32.The affiant further states that the invitation for the hearing on 17th February, 2022 notified the Applicant his right to attend with a witness of his choice and disciplinary proceedings were conducted on 17th February, 2022 and the Applicant was found guilty of gross misconduct and was accordingly dismissed from employment.
33.That the Applicant attempted to benefit from two employers thereby defrauding the Respondent and creating a potential breach of his employment contract.
34.The affiant states that the Respondent had just cause to terminate the Applicant’s employment as he had not disclosed the fact to both companies and was a fulltime employee of both companies.
35.That his position of employment was based on trust and confidence which the Respondent lost in the Applicant and reinstatement would be impracticable in this case.
36.That the court should not overturn the Respondent’s managerial prerogative as reinstatement would be tantamount to forcing two parties to work together contrary to section 49 (4) (d) of the Employment Act, the Applicant can secure another job in Kenya and the circumstances of this case are not exceptional for the court to order specific performance.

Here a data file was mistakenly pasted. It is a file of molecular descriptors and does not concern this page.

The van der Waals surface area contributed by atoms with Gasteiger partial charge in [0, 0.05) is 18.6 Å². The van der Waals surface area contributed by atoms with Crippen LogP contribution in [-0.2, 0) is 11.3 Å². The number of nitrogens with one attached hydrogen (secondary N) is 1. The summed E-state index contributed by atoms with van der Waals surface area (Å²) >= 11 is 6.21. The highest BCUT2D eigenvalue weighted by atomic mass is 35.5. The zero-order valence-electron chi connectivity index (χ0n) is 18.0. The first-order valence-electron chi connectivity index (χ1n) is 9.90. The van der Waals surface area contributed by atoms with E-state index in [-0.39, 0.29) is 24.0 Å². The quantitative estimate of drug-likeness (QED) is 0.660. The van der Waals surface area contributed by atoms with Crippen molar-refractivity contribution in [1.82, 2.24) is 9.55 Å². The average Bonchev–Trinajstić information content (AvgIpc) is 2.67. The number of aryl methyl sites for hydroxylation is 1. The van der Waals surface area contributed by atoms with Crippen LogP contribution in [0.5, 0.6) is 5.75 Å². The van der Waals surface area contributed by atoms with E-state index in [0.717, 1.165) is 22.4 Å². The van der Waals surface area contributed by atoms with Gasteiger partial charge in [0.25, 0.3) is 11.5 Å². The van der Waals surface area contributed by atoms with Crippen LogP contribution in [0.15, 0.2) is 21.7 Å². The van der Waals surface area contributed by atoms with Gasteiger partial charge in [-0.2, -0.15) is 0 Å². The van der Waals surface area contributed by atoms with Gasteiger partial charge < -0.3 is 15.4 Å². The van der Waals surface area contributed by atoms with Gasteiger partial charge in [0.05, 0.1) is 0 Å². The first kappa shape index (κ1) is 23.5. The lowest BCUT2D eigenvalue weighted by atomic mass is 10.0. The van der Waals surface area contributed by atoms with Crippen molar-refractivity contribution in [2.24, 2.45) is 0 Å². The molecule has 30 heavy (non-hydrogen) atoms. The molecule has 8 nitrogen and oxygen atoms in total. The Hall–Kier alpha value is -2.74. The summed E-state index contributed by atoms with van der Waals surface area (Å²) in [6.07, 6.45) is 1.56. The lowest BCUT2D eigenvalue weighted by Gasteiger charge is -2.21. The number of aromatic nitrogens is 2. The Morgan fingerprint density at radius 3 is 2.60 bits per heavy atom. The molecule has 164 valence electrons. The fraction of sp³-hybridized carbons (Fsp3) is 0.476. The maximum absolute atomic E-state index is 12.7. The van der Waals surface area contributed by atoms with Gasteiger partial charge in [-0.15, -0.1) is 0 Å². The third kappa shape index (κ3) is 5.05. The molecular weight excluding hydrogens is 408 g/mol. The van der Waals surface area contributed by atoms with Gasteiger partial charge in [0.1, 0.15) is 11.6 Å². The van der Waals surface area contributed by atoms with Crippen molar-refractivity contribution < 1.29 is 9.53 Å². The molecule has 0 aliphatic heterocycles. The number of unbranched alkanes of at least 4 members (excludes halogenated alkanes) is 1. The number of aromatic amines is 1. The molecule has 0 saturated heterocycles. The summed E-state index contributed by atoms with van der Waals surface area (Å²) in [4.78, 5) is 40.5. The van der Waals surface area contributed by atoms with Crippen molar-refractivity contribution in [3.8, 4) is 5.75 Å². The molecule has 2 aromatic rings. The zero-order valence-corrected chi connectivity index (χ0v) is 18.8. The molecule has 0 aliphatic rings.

37.The Respondent prays for dismissal of the notice of motion application with costs.
Applicant’s supplementary affidavit
38.In his Supplementary Affidavit dated 1st July, 2022, the Applicant deposes that the Replying Affidavit was incompent and fatally defective and should be struck out for offending Order 19 Rule 3 of the Civil Procedure Rules, 2010 in that the deponent did not participate in the disciplinary process and did not specify the statements of information or disclose the sources.
39.That the application is unopposed and should be allowed.
40.The Applicant states that the standard of proof in civil matters is on a balance of probabilities and the issue of employment by another organization has not been proven.
41.That absenteeism was not the subject of disciplinary proceedings and the source of suspicion that he worked elsewhere was not disclosed. The letter of reference was not availed at the hearing on 17th January, 2022.
42.That Homeland Teq Solutions Ltd incorrectly described as Homeland Teq Co. Ltd was registered in September, 2021 (incorrectly stated as September 2022), that on boarding was not possible under one month.
43.The affiant states that the letter of offer has not been provided.
44.That he was forced to sign the letter dated 10th February, 2022.
45.The Applicant identified two issues for determination.i.Whether the Respondent’s Affidavit offends Order 19 rule 3 of the Civil Procedure Rules.ii.Whether the Applicant has met the threshold for grant of interlocutory injunction.
46.As regards the first issue, it was urged that Eva Wanjiku, the deponent of the Respondent’s Replying Affidavit had no meeting with the Applicant, attend the disciplinary hearing or issue any letter to the Applicant.